The Unsung Hero

It’s kind of a weird time to be alive right now.

It’s an election year. It’s time for the census. The Olympics have been postponed. A large chunk of the country is under a shelter in place order. And if you haven’t noticed, there’s a pandemic going on.

Rarely am I thanked by customers just for showing up to my job. However, in a time like this, when surgical masks and rubber gloves are the hottest spring accessory, when toilet paper is currency, and where human contact is dangerous, people show their true colors. Customers are stressed, asking me, “When does the toilet paper truck come again?” As a cashier, I know virtually nothing about what the stock crew does, when the trucks arrive (much less what’s actually on the truck!) or what time the stock crew gets product on the shelves. One customer asked me why I didn’t know, and insisted there was a “conspiracy” going on because she’d asked several employees (apparently none of whom work stock) and each employee had said they didn’t know.

I watched other customers pay for each other’s groceries, let elderly people who were just buying a few things go in front of them. When I informed customers that they could only purchase a handful of select items (canned veggies, paper products, etc.) so that everyone could get a chance to buy some, most of the customers were extremely understanding.

It is not often that I get to feel like a hero at work. I don’t normally feel like I’m making much of an impact in my customers’ lives. Occasionally, I get to use my Spanish skills to help customers who don’t speak much English. I’ve helped blind customers shop, and I enjoy helping elderly people who ride the motorized carts to their cars. But most days, all I can do is save a few people a dollar or two via coupons or recommend a recipe.

Suddenly, I have been deemed “essential” to the infrastructure of America. Even if my city does go into a shelter in place order, I will still be able to go to work and serve my community.

For those of us with mental health issues, social distancing can feel like a slow death. I do not particularly enjoy time spent alone with my thoughts. I cannot stand silence; I have to have music playing even when I’m falling asleep. I make it a point to get out of my house every single day and see people because I don’t want to become so depressed that I stay in bed all day. Although I have battled with some very serious depression, I’ve never been one of those people who goes long periods of time without showering, changing clothes, etc. A lesson learned from my mom: if I can force myself to do things I would normally do if I weren’t depressed, I’ll feel less depressed. It’s hard to get the momentum sometimes, but it’s solid advice.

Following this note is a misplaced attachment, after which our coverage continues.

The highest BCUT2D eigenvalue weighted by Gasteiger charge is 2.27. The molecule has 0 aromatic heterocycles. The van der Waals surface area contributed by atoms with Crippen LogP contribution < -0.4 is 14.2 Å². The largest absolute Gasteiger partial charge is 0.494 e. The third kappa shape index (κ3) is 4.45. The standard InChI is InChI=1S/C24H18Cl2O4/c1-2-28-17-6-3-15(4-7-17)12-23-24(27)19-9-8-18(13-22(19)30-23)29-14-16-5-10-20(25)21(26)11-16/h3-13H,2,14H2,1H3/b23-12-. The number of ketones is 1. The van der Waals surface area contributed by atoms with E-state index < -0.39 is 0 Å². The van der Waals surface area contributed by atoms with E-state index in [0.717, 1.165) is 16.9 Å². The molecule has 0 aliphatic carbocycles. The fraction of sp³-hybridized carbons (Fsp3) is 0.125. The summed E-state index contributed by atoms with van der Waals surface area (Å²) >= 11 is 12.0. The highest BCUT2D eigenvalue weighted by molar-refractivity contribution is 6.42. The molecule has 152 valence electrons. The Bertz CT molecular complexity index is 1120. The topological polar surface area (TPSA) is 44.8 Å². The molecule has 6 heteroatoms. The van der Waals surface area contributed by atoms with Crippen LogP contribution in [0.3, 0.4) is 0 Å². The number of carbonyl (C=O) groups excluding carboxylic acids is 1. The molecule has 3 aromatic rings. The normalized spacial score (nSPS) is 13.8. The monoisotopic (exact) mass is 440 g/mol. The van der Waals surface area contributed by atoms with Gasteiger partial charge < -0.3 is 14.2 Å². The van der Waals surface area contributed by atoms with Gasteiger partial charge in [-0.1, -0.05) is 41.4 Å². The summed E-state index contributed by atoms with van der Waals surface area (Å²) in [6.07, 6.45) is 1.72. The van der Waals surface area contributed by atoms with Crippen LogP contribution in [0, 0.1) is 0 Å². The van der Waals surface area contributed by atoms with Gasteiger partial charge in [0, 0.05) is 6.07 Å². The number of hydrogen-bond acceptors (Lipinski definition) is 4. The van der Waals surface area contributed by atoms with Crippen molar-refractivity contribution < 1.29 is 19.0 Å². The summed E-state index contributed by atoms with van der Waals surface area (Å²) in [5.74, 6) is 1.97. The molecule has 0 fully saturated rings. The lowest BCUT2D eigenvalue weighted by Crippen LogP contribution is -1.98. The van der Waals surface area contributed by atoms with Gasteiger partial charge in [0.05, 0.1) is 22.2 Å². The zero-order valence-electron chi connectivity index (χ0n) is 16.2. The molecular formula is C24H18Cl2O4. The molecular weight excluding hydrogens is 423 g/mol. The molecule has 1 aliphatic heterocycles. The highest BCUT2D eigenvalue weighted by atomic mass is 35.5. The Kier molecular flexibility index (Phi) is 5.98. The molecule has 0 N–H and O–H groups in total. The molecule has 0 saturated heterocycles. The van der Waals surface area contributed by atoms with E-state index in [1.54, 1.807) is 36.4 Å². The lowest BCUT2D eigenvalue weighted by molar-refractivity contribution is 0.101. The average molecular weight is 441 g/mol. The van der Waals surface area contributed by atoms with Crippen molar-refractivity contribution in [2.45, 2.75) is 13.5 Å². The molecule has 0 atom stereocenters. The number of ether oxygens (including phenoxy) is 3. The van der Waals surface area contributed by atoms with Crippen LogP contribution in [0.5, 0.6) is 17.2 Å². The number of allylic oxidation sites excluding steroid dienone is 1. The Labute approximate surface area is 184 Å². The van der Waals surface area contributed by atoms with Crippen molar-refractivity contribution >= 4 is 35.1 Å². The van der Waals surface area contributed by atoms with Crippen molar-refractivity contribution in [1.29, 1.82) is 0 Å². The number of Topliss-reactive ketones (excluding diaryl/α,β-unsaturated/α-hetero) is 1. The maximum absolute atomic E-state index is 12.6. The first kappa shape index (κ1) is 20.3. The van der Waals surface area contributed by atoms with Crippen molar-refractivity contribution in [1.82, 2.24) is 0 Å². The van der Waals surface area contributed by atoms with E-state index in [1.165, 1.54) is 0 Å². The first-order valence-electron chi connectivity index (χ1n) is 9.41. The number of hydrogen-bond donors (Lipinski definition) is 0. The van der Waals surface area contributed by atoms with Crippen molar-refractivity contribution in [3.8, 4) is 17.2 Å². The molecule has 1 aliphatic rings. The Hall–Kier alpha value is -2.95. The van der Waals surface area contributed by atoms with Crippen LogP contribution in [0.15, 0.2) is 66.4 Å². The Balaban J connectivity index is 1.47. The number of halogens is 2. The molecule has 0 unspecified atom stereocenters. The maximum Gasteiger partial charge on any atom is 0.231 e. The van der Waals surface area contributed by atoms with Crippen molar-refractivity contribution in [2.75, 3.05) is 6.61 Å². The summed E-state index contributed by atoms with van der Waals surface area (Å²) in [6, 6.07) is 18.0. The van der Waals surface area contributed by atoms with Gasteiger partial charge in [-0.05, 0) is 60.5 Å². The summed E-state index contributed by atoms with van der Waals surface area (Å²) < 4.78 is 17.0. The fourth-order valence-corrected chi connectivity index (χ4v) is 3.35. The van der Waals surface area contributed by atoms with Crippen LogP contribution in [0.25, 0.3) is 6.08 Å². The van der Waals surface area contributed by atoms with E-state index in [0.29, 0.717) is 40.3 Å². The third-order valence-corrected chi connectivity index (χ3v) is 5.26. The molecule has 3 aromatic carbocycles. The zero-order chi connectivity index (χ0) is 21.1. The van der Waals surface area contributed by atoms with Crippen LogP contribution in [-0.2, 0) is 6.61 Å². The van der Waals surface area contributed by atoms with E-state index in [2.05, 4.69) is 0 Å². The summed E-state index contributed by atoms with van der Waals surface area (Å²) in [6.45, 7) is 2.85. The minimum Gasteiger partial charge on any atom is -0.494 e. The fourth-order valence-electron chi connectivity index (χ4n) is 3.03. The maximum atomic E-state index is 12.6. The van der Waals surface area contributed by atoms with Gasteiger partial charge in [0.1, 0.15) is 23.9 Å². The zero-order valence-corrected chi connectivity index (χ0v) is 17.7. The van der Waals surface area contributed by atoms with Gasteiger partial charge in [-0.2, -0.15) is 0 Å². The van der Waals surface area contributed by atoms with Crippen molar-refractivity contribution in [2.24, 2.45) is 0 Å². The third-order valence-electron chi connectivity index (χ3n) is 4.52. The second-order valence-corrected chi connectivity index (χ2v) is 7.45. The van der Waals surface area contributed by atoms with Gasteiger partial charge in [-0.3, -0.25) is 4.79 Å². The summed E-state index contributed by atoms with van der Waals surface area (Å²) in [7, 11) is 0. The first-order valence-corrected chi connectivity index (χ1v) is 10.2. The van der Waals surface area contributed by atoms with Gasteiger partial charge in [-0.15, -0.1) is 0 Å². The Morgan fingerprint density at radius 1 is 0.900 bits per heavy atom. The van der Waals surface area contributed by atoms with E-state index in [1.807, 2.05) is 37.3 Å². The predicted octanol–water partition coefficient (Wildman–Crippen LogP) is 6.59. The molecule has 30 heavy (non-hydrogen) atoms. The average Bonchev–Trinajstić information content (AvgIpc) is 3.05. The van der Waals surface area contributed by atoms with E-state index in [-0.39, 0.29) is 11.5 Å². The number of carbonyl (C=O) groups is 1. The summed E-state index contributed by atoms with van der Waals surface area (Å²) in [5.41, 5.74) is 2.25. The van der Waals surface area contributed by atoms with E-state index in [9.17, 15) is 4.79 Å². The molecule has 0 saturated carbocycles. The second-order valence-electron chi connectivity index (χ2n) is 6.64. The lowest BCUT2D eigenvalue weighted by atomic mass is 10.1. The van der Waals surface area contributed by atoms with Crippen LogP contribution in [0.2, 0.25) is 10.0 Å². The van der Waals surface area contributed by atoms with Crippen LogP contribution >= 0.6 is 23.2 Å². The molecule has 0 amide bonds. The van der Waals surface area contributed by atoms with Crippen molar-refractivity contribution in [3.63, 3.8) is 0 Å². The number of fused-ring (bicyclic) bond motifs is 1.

It looks like I’ll probably be spending a lot of time in my house with Archie (the world’s best cat), my journal, my music, my art supplies, and… my thoughts. So, while I try to make the best of this, I am going to work on some personal projects.

At the ripe old age of twenty-four, I am toying with the idea of writing a memoir. I have had some very unique experiences, and I feel as though other young, mentally ill people could benefit from reading my story. I’ve made two attempts at starting this project, and have abandoned both of them. But a lot of people who read this blog have encouraged me to write a book telling the story of my life, and now may be the perfect time.

I’m also working on a short story vaguely related to current events titled “Angry Girl’s Prayer.” Stay tuned for updates because I will be posting it here!

The reason I have decided to start posting more of my creative writing here is because most of the literary and arts magazines I find online are so ridiculously pretentious and faux-artsy that I cannot even figure out what their guidelines are or what sort of work they’re looking for. This, for example:

What does this even mean? Sure, it sounds interesting, but I am more interested in consuming media that at least sort of makes sense.

For years, I have dreamed of being an editor-in-chief. I served as letters editor for two years on my college’s literary magazine, and briefly worked for another magazine before I realized that their purpose was to get page views, not write quality articles.

I have amassed a modest following on this blog just by sharing personal essays from my life, and it is my hope that those of you who faithfully read this blog will help me spread the word about Unsung Hero Magazine. UHM is my personal creation, a pet project, if you will. I am looking for writing and art that is down to earth, unpretentious, honest, and blunt.

You can view Unsung Hero Magazine here. There is currently no content because the reading/curating period is still going on. I have a few pieces of art that have been submitted by friends of friends, and some of my own writing.

If you are interested in submitting your work to UHM, email it to, and view the guidelines here.

I’m going to be honest with you all: I am flying blind here, and I do not know if this will work out. The website is still under construction and I’m having friends help me out. I am very thankful to have a small community of artistic and literary friends who are just as enthusiastic about this project as I am. I hope you will be too.

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